“Any unanticipated spike in interest rates or weakness in job markets has the potential to lead to a significant medium-term correction in Canadian auto sales,” the authors said.

If they anticipate a slowing in the auto sector I imagine this can be transferred to any significant purchase, including housing….

A blog fan…

#98 chris on 05.09.11 at 2:13 pm

Garth continues to forget 1 very important point about Vancouver, its called China.
Had it not been for this giant dragon,his predictions would have come true years ago. Case closed.
Get over it Garth, its not gonna crash here, as much as i would like it to. May God help Canada,Amen.

You will see. Amen. — Garth

#99 CrowdedElevatorFartz on 05.09.11 at 2:24 pm

Sorry folks BPOE just passed out! Not sure if it was excitement or lack of oxygen. Butt either way he’s been a naughty boy and deserves to be punished. I’ll splash some “water” on his face to revive him then its off to the showers we go……..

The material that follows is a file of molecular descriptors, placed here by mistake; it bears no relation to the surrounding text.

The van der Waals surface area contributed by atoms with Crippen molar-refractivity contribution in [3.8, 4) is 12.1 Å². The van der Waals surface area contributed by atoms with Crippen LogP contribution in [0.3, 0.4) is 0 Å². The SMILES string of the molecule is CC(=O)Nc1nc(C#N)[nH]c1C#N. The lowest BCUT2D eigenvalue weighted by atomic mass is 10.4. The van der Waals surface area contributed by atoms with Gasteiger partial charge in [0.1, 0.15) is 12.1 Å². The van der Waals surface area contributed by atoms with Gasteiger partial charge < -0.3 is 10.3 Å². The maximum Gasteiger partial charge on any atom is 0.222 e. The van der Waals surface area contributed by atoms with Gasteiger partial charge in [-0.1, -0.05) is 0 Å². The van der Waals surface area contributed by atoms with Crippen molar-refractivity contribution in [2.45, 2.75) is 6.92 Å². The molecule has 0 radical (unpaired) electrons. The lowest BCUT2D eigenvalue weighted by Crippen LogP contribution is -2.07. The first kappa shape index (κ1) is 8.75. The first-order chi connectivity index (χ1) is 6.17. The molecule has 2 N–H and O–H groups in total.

#100 westopia on 05.09.11 at 2:35 pm

So much for the commodity sell-off. Silver back up to $38 today. WINNING!

#101 Julian on 05.09.11 at 2:42 pm

I still don’t know why Bank of Canada keep the lowest interest rate unchanged. Do you think they will hike the rate this time on May 31th? I don’t think so. It looks to me Mr. Harper wants the house price sky rock to push away many buyers.

#102 Jon in Cowtown on 05.09.11 at 2:59 pm

All other things aside, know of any places in the States where real estate is appreciating? I can’t but then I have to admit that I haven’t made it a study. Even bastions like Seattle have apparently tanked by 30%. My point being, do we know that the market has bottomed out? I would argue not. If you don’t know definitively whether the market has bottomed, don’t buy a thing. The climb back up is likely to start slow and gradual. Far better to buy a place at $160 – 170K when it bottomed at $150K then to buy it at $250K with a further $100K to fall. Don’t worry we’ll all know when the market starts coming back again.